July 2023 marks the 15th anniversary of the Union for the Mediterranean. Fifteen years ago in Paris, the heads of state and governments of the European Union and the southern and eastern shores of the Mediterranean launched the UfM to bring new impetus to their partnership and increase the potential for regional integration and cohesion.
This anniversary provides occasion to reflect on our collective journey and reaffirm our common commitment to regional cooperation in the Mediterranean.
Over the years, the UfM has established itself as the leading multilateral framework in the Euro-Mediterranean region, despite the challenges posed by a turbulent regional and international context. More than 60 projects have received the unanimous endorsement of the 43 UfM countries. Those projects, with a combined budget of €5 billion, aim to benefit more than 10 million people directly, with an estimated indirect impact on approximately 100 million additional people. The organization has championed job creation and women’s rights, enhanced connectivity efforts among countries, and addressed pressing environmental and climate emergencies.
Fostering education, entrepreneurship, and job opportunities
Furthermore, the UfM has prioritized grant schemes and projects to foster entrepreneurship and job opportunities.
The Med4Jobs Initiative has helped increase the employability of youth and women. To highlight the cultural richness of the region, the UfM has also launched initiatives to promote diversity, dialogue, and mutual understanding, together with the Anna Lindh Foundation for the Dialogue Between Cultures.
The UfM is actively enhancing higher education systems and focusing on youth-oriented projects. Three thousand students will be enrolled in 2024 in Morocco at the Euromed University of Fez, a pioneer academic institution aimed at imbuing a new generation with a unique Euro-Mediterranean vision.
Recognizing the potential of young people as agents for positive change, our foreign ministers held a fruitful exchange last November with youth representatives who highlighted their recommendations and expectations for the future of our shared region.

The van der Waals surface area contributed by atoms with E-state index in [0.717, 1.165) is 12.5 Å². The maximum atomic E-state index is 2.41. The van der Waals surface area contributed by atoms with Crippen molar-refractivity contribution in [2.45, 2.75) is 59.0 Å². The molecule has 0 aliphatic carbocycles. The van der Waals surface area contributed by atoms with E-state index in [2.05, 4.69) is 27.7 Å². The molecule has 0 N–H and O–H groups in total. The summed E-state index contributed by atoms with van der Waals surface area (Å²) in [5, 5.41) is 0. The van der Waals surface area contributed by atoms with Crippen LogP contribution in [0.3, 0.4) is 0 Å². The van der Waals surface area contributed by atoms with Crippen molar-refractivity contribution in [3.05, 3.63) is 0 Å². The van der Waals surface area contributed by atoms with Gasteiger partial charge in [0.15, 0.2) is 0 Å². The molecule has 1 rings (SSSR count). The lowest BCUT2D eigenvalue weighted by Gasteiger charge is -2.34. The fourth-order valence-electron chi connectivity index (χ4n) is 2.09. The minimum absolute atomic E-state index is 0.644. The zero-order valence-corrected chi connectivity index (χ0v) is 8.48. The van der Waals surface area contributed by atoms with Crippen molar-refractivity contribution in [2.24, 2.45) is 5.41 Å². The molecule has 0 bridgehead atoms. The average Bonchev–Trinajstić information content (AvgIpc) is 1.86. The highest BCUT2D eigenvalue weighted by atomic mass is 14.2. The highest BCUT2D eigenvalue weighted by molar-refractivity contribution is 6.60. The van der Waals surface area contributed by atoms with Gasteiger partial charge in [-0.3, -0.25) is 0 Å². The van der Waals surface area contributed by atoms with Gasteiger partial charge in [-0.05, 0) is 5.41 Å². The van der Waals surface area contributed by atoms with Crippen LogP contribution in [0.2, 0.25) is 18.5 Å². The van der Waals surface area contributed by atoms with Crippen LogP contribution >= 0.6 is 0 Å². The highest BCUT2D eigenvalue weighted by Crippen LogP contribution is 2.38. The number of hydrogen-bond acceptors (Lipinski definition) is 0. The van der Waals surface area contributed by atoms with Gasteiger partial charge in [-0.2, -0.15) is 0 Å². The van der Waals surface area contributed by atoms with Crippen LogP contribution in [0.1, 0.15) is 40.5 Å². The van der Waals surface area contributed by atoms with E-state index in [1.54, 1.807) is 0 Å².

Working towards economic and regional integration post-COVID
The UfM is also working to accelerate investments in the blue economy, which has a huge potential to improve economic growth and sustainability in the Mediterranean basin.
However, we need to acknowledge that our efforts thus far have fallen short of target and challenges persist. Economic integration between the north and the south of the Mediterranean remains largely insufficient. The economic gap between the northern and southern shores is widening, with a per capita GDP six times higher in the EU compared to its southern neighbors. Fallout from COVID-19 has further deepened social fragmentation and socioeconomic inequality.
The combination of the pandemic, the recent geopolitical shifts, Russia’s war on Ukraine, protracted regional crises, the stalemate in the Middle East peace process, the continued escalation in the occupied Palestinian territories, and the global climate emergency highlight the urgent need for deeper regional integration, particularly in terms of supply chains, clean energy supply, and food security.
A coordinated approach at the regional level to address our common objectives
The Mediterranean region is warming faster than the global average. The region’s fast-growing youth population needs prospects for a life of dignity and prosperity. The consequences are increasingly visible for populations and ecosystems on both sides of the Mediterranean. A coordinated approach at the regional level is therefore an imperative to address these challenges effectively.
This is precisely where the strength of our union – the Union for the Mediterranean – could lie. Our members have varying levels of socioeconomic development and diverse interests, but we share common objectives.
The UfM’s unique convening power brings together a vast range of stakeholders (such as academia, civil society, and youth) from all the countries of the region. Its experts fora, gathering over 8,000 stakeholders annually, allow for a rich exchange of ideas and best practices. The UfM’s model of governance, placing north and south on an equal footing, and based on the principle of consensus, can increase co-ownership and inclusivity.
The organization needs continued commitment from its members to achieve its goal of creating a socially, economically, and ecologically resilient Mediterranean region. This is why we are working hand in hand with all our members to achieve the necessary capacity to deliver more and better, with a greater impact in the region.
The immediate future of the region is challenging, but with the UfM we believe we have the right tool to face the future together.
Josep Borrell is the EU’s foreign policy chief, Ayman Safadi is Jordan’s foreign minister, and Nasser Kamel serves as secretary-general of the Union for the Mediterranean, of which Israel is a member.